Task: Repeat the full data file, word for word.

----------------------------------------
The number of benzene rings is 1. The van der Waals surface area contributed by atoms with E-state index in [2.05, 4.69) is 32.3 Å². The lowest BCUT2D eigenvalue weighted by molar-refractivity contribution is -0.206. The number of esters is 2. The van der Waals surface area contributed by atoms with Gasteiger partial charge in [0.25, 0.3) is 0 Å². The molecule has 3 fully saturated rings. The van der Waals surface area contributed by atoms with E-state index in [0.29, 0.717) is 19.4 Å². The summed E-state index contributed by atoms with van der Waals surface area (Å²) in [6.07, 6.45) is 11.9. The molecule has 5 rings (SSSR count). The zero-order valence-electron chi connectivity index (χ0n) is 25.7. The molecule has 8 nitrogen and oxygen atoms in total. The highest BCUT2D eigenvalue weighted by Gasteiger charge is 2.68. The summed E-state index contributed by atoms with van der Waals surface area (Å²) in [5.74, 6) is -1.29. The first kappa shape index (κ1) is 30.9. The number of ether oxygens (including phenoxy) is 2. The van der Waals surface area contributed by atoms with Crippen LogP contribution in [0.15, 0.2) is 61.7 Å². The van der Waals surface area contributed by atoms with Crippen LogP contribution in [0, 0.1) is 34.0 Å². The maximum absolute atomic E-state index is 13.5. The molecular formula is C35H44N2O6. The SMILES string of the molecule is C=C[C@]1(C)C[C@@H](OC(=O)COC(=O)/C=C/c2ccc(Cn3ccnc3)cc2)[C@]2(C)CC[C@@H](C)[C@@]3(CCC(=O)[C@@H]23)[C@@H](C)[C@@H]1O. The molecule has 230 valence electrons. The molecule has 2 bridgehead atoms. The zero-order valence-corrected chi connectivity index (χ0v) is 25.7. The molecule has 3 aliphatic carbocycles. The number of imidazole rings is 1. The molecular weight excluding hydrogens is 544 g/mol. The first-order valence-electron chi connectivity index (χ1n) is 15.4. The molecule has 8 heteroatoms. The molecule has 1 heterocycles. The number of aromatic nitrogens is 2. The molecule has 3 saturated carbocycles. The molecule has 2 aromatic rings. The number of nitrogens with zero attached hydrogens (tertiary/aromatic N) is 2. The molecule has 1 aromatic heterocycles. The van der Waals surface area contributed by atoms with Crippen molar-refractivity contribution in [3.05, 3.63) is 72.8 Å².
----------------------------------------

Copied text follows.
The number of benzene rings is 1. The van der Waals surface area contributed by atoms with E-state index in [2.05, 4.69) is 32.3 Å². The lowest BCUT2D eigenvalue weighted by molar-refractivity contribution is -0.206. The number of esters is 2. The van der Waals surface area contributed by atoms with Gasteiger partial charge in [0.25, 0.3) is 0 Å². The molecule has 3 fully saturated rings. The van der Waals surface area contributed by atoms with E-state index in [0.29, 0.717) is 19.4 Å². The summed E-state index contributed by atoms with van der Waals surface area (Å²) in [6.07, 6.45) is 11.9. The molecule has 5 rings (SSSR count). The zero-order valence-electron chi connectivity index (χ0n) is 25.7. The molecule has 8 nitrogen and oxygen atoms in total. The highest BCUT2D eigenvalue weighted by Gasteiger charge is 2.68. The summed E-state index contributed by atoms with van der Waals surface area (Å²) in [5.74, 6) is -1.29. The first kappa shape index (κ1) is 30.9. The number of ether oxygens (including phenoxy) is 2. The van der Waals surface area contributed by atoms with Crippen LogP contribution in [0.15, 0.2) is 61.7 Å². The van der Waals surface area contributed by atoms with Crippen LogP contribution in [0, 0.1) is 34.0 Å². The maximum absolute atomic E-state index is 13.5. The molecular formula is C35H44N2O6. The SMILES string of the molecule is C=C[C@]1(C)C[C@@H](OC(=O)COC(=O)/C=C/c2ccc(Cn3ccnc3)cc2)[C@]2(C)CC[C@@H](C)[C@@]3(CCC(=O)[C@@H]23)[C@@H](C)[C@@H]1O. The molecule has 230 valence electrons. The molecule has 2 bridgehead atoms. The zero-order valence-corrected chi connectivity index (χ0v) is 25.7. The molecule has 3 aliphatic carbocycles. The number of imidazole rings is 1. The molecular weight excluding hydrogens is 544 g/mol. The first-order valence-electron chi connectivity index (χ1n) is 15.4. The molecule has 8 heteroatoms. The molecule has 1 heterocycles. The number of aromatic nitrogens is 2. The molecule has 3 saturated carbocycles. The molecule has 2 aromatic rings. The number of nitrogens with zero attached hydrogens (tertiary/aromatic N) is 2. The molecule has 1 aromatic heterocycles. The van der Waals surface area contributed by atoms with Crippen molar-refractivity contribution in [3.05, 3.63) is 72.8 Å².